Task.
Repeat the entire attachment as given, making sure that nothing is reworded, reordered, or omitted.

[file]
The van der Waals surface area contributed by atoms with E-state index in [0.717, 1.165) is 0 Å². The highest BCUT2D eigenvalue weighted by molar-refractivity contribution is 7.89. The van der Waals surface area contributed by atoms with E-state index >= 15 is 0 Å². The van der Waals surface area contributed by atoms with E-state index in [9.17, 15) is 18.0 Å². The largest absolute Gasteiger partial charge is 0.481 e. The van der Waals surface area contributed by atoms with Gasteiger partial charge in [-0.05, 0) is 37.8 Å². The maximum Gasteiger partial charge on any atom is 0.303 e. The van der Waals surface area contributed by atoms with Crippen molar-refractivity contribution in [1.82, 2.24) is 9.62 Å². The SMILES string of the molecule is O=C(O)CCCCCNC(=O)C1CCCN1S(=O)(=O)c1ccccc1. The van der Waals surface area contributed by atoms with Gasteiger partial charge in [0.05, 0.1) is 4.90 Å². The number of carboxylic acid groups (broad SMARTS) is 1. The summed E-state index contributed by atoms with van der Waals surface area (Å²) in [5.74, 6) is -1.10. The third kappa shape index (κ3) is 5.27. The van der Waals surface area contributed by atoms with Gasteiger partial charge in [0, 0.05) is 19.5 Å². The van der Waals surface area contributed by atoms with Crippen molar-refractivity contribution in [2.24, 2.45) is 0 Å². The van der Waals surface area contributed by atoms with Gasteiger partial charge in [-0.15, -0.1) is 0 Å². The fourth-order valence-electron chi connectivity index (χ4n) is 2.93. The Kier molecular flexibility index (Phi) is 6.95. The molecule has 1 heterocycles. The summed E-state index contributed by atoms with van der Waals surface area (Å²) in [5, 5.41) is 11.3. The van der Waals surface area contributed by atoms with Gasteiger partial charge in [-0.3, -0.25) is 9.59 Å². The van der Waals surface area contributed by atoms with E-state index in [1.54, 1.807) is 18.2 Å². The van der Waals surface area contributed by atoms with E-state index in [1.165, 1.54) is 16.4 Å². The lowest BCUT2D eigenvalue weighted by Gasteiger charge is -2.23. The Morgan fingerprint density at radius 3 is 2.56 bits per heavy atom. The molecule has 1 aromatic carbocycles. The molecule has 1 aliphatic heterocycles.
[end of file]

The van der Waals surface area contributed by atoms with E-state index in [0.717, 1.165) is 0 Å². The highest BCUT2D eigenvalue weighted by molar-refractivity contribution is 7.89. The van der Waals surface area contributed by atoms with E-state index >= 15 is 0 Å². The van der Waals surface area contributed by atoms with E-state index in [9.17, 15) is 18.0 Å². The largest absolute Gasteiger partial charge is 0.481 e. The van der Waals surface area contributed by atoms with Gasteiger partial charge in [-0.05, 0) is 37.8 Å². The maximum Gasteiger partial charge on any atom is 0.303 e. The van der Waals surface area contributed by atoms with Crippen molar-refractivity contribution in [1.82, 2.24) is 9.62 Å². The SMILES string of the molecule is O=C(O)CCCCCNC(=O)C1CCCN1S(=O)(=O)c1ccccc1. The van der Waals surface area contributed by atoms with Gasteiger partial charge in [0.05, 0.1) is 4.90 Å². The number of carboxylic acid groups (broad SMARTS) is 1. The summed E-state index contributed by atoms with van der Waals surface area (Å²) in [5.74, 6) is -1.10. The third kappa shape index (κ3) is 5.27. The van der Waals surface area contributed by atoms with Gasteiger partial charge in [0, 0.05) is 19.5 Å². The van der Waals surface area contributed by atoms with Crippen molar-refractivity contribution in [2.24, 2.45) is 0 Å². The van der Waals surface area contributed by atoms with Gasteiger partial charge in [-0.15, -0.1) is 0 Å². The fourth-order valence-electron chi connectivity index (χ4n) is 2.93. The Kier molecular flexibility index (Phi) is 6.95. The molecule has 1 heterocycles. The summed E-state index contributed by atoms with van der Waals surface area (Å²) in [5, 5.41) is 11.3. The van der Waals surface area contributed by atoms with Gasteiger partial charge in [-0.3, -0.25) is 9.59 Å². The van der Waals surface area contributed by atoms with E-state index in [1.54, 1.807) is 18.2 Å². The van der Waals surface area contributed by atoms with E-state index in [1.165, 1.54) is 16.4 Å². The lowest BCUT2D eigenvalue weighted by Gasteiger charge is -2.23. The Morgan fingerprint density at radius 3 is 2.56 bits per heavy atom. The molecule has 1 aromatic carbocycles. The molecule has 1 aliphatic heterocycles.